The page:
Argentina: Plenary ruling of the tax court on export duties ignores the Supreme Court precedent

In brief

On 26 April 2022, the tax court issued a plenary ruling establishing that it lacks the authority to hold laws unconstitutional in specific cases. It also ruled that the executive, according to Section 755 of the Customs Code, has the power to establish export duties, against the criteria of the Supreme Court of Justice in the precedent Camaronera Patagónica.


Contents

In detail

The constitutionality of the executive to establish export duties based on Article 755 of the Customs Code is in question

Historically, the Argentina tax court, comprised of tax and customs chambers, has rejected the possibility of declaring the unconstitutionality of tax or customs laws and their regulations based on Section 1164 of the Customs Code, which prohibits this, unless there is a precedent issued by the Supreme Court on the matter. 

However, decisions of the tax court have differed on this point, and the court has declared a law unconstitutional when the matter analyzed justified it, such as in the Petroquímica Comodoro Rivadavia case, among others.

In Petroquímica Comodoro Rivadavia SA c/DGA s/recurso de apelación, the tax court found that the general delegation norm contained in Section 755 of the Customs Code (which precedes the constitutional reform of 1994 that significantly limited the delegation of tax powers to the executive) empowers the executive to set export duties. In addition, the court decided that it cannot declare laws and regulations unconstitutional unless there is a Supreme Court precedent directly on the exact matter. The case was decided by a vote of four to three by the full complement of members of the customs chambers (with the significant absence of Dr. Garbarino, defender of the positions defeated by the majority) but the members of the court's tax chambers did not participate.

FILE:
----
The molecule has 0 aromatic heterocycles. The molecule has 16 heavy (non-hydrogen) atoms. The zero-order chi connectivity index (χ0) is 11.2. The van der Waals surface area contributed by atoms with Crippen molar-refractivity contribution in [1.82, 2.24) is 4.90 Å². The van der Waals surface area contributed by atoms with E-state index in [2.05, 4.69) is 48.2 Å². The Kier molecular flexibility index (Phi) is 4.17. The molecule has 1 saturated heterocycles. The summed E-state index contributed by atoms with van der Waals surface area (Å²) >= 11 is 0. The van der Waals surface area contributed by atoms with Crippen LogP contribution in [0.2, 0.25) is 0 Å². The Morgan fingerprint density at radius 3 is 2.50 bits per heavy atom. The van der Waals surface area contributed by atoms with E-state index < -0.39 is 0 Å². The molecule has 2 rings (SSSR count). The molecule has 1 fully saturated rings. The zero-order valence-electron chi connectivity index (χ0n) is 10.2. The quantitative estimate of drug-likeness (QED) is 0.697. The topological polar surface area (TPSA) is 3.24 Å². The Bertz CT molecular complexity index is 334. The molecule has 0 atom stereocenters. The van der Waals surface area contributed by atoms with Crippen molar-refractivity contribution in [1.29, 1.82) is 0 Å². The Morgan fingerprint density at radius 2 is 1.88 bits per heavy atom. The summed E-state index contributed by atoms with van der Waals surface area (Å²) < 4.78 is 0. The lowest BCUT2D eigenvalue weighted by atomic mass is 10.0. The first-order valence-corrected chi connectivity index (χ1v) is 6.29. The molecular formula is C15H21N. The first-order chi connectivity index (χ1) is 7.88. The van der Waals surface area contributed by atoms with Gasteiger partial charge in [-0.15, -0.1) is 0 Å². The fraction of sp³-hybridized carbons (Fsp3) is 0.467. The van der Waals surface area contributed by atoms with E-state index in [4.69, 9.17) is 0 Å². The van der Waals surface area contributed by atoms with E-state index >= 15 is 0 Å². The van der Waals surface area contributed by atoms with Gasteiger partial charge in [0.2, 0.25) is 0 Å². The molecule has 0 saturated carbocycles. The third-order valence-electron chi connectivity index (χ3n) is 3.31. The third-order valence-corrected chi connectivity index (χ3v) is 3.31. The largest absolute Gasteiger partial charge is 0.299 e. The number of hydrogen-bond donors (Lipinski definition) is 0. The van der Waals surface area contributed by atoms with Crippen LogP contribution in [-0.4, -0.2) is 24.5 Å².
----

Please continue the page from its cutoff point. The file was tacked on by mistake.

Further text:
Although in Petroquímica Comodoro Rivadavia the court considered the Camaronera Patagónica precedent, the majority found that it did not apply because the matter before the court in Petroquímica Comodoro Rivadavia was the unconstitutionality of Decree 793/18, which reintroduced export duties in 2018. However, Camaronera Patagónica dealt with Resolution 11/2002 of the Ministry of Economy, which reintroduced export duties in 2002.

In Camaronera Patagónica, the court concluded that export duties are actually taxes, a conclusion rejected by the majority in Petroquímica Comodoro Rivadavia. The Camaronera Patagónica court also concluded that Section 755 of the Customs Code is not a valid delegating norm because it: (i) does not establish clear and precise guidelines for the executive power to exercise its tax authority; (ii) does not establish a time limit to the exercise of this power; and, (iii) does not establish a maximum limit of the duty to be applied. The Petroquímica Comodoro Rivadavia court reached the opposite conclusion. 

Consequently, the Petroquímica Comodoro Rivadavia decision contradicts Supreme Court of Justice precedent that appears to be directly on point.

However, this decision does not necessarily finally decide this issue. Dr. Soria indicated in his dissenting ruling his view that the plenary lacked the authority to resolve the issue because the members of the court's tax chambers did not participate in the decision.

Conclusion

We believe the debate at the tax court on the issue of whether export duties are actually taxes and whether the executive has the power to set export duties is not finished. The Petroquímica Comodoro Rivadavia ruling, with its clear departure from Supreme Court precedent, has opened the doors to new questions and debates.

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